Middletown Area Transit officials said lack of state funding is causing new cuts to bus routes and financial strain, while city officials said the money troubles may have come from money mismanagement.
"We work on a break-even budget," said MAT Adminstrator Andrew Chiaravallo.
Shiaravallo said the transit system servicing 400,000 annual riders has funding problems and next month riders will feel it.
"If we don't make these cuts July first then we'd be putting ourselves in a position to totally shut down," Chiaravallo said.
The July first cuts eliminates the mid-day and night service of M-Link.
The route running between Middletown and Meriden during the week.
Another cut will be the elimination of all night service.
"Cutting that would be a big blow," rider Garri Saganenko said.
MAT said they've had financial issues for years, claiming their funds come from federal, state and municipal sources. But this year, during the 2016-2017 fiscal year, troubles mounted, in part, because the Department of Transportation cut 2 percent of MAT's funding.
A 2 percent cut the DOT also gave to 15 other transit districts, according to DOT officials.
With years of financial strains, city officials like Middletown Mayor Dan Drew are asking, if MAT had money problems for years, why were city officials alerted of these problems just last month?
"We first tried to work this out in-house, and tried to resolve it, but it didn't work," said Chiaravallo.
"Saying you are going to take care of it 'in-house' and not letting anyone know, is tantamount to saying, you want to take care of it so nobody knows it was going on," Drew said.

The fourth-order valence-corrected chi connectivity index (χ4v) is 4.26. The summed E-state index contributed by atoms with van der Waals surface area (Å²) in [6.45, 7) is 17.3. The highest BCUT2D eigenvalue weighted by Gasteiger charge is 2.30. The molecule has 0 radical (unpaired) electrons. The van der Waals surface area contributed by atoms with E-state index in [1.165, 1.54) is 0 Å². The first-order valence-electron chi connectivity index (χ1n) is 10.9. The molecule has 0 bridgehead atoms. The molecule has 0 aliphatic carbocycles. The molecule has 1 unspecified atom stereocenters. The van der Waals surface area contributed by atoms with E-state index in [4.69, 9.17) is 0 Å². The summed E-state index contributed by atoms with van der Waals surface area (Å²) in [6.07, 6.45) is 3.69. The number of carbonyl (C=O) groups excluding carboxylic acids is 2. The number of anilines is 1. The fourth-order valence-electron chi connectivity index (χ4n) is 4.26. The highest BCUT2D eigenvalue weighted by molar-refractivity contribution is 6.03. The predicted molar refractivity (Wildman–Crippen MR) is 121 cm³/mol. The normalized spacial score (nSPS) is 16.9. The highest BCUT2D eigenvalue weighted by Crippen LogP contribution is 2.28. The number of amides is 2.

Since MAT is not a Middletown city entity, officials said they have limited control. They can appoint board members, but cannot hire or fire anyone. They can also ask for MATs financial data to see how money is being handled, which officials did.
"Since the state and Middletown don't have any direct or executive control over the organization, this information is helping us figure out how we can help the people that rely on this service," Drew said.
While city officials analyze how deep MAT's money problems go, riders may not be only ones dealing with a bumpy road ahead.
"We analyze the cuts and see if it's enough to continue, but if its not enough, we may have to cut more," Chiaravallo said.
"Their ship hit an iceberg, it's going down, it's taking on water, and they waited until the tip of the bow was sticking up out of the water, until firing off their flare gun," Drew said.
City officials believe a new terminal built in recent years may have not had proper financial planning. This could be a reason for some of MAT's financial strains. MAT says they understand riders are concerned, and have the riders best interests in mind.